The current method for funding COLAs is complex and has not resulted in dependable, meaningful COLAs. Currently, the employer indirectly funds COLAs through a gainsharing arrangement where a portion of the System’s excess investment earnings are used to pay for COLAs, rather than reduce the employer contribution rate. Excess investment earnings are those earnings over the expected rate of return.
One-half of the excess earnings above a statutorily determined dollar amount (hurdle) are deposited into the Experience Account – an account that holds funds to pay COLAs.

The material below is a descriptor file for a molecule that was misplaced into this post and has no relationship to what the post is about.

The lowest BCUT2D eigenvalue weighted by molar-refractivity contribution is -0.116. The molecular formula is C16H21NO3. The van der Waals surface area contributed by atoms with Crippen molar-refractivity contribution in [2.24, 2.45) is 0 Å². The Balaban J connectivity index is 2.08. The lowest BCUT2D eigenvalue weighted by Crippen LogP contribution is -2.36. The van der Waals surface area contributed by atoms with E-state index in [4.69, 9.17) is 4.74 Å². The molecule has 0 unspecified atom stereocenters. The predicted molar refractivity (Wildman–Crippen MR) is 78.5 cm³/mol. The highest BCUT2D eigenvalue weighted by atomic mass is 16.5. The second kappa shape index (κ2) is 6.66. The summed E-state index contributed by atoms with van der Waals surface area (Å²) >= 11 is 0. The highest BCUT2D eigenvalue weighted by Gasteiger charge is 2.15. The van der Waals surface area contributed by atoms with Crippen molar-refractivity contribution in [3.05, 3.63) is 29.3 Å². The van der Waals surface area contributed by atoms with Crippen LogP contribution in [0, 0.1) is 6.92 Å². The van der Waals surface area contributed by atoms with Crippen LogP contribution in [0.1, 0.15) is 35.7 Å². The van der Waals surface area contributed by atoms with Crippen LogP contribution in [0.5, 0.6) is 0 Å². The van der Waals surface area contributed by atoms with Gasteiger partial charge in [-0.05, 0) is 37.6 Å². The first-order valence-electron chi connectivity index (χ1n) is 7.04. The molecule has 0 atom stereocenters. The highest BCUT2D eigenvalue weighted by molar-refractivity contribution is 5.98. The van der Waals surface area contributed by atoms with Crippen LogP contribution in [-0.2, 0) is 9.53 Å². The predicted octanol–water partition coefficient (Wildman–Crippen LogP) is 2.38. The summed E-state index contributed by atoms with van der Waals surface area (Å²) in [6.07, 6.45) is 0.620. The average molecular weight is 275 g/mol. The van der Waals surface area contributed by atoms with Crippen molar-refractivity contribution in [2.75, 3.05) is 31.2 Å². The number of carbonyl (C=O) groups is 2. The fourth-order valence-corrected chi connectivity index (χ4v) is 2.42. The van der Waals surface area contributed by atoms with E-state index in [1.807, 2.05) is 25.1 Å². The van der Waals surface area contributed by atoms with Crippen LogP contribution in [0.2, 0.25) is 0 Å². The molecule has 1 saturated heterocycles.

This model relies heavily on market conditions. As such, there is no guarantee if or when any deposits will be made into the Experience Account.
Under the proposal, the gainsharing funding model would end, and employers would directly fund COLAs. Essentially, funding would become a component of the annual employer contribution rate and be deposited directly into a newly created COLA account.
In 2029, the Initial Unfunded Accrued Liability (IUAL), will be paid off. As that date nears, employer contributions are projected to fall. The proposed legislation captures a portion of these, and other expected decreases to fund COLAs.
Beginning in 2024, deposits into the COLA account would equal one-half of the decrease in the total employer contribution rate, growing until deposits reach a maximum of 2.5% of payroll.